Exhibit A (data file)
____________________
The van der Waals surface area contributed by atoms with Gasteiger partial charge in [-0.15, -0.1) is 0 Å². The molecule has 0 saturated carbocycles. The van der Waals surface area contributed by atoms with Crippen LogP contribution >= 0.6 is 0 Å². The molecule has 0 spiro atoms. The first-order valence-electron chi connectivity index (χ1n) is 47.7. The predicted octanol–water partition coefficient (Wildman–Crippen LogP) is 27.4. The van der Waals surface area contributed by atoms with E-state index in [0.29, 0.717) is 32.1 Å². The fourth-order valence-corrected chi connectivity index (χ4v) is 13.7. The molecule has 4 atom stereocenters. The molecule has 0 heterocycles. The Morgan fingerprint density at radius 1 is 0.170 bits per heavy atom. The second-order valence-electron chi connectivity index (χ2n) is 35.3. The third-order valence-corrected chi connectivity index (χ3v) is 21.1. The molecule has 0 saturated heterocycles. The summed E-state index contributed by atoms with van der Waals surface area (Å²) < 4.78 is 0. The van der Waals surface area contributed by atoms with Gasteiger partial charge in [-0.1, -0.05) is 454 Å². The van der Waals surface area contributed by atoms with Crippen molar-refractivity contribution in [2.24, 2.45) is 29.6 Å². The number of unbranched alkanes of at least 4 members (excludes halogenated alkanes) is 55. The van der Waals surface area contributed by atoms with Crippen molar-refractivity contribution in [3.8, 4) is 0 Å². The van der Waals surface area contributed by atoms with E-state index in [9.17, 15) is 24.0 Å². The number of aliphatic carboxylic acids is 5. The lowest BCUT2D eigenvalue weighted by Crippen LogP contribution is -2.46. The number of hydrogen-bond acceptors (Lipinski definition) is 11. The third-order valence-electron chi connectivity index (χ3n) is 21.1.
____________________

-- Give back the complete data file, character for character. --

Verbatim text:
The van der Waals surface area contributed by atoms with Gasteiger partial charge in [-0.15, -0.1) is 0 Å². The molecule has 0 saturated carbocycles. The van der Waals surface area contributed by atoms with Crippen LogP contribution >= 0.6 is 0 Å². The molecule has 0 spiro atoms. The first-order valence-electron chi connectivity index (χ1n) is 47.7. The predicted octanol–water partition coefficient (Wildman–Crippen LogP) is 27.4. The van der Waals surface area contributed by atoms with E-state index in [0.29, 0.717) is 32.1 Å². The fourth-order valence-corrected chi connectivity index (χ4v) is 13.7. The molecule has 4 atom stereocenters. The molecule has 0 heterocycles. The Morgan fingerprint density at radius 1 is 0.170 bits per heavy atom. The second-order valence-electron chi connectivity index (χ2n) is 35.3. The third-order valence-corrected chi connectivity index (χ3v) is 21.1. The molecule has 0 saturated heterocycles. The summed E-state index contributed by atoms with van der Waals surface area (Å²) < 4.78 is 0. The van der Waals surface area contributed by atoms with Gasteiger partial charge in [-0.1, -0.05) is 454 Å². The van der Waals surface area contributed by atoms with Crippen molar-refractivity contribution in [2.24, 2.45) is 29.6 Å². The number of unbranched alkanes of at least 4 members (excludes halogenated alkanes) is 55. The van der Waals surface area contributed by atoms with Crippen molar-refractivity contribution in [3.8, 4) is 0 Å². The van der Waals surface area contributed by atoms with E-state index in [9.17, 15) is 24.0 Å². The number of aliphatic carboxylic acids is 5. The lowest BCUT2D eigenvalue weighted by Crippen LogP contribution is -2.46. The number of hydrogen-bond acceptors (Lipinski definition) is 11. The third-order valence-electron chi connectivity index (χ3n) is 21.1.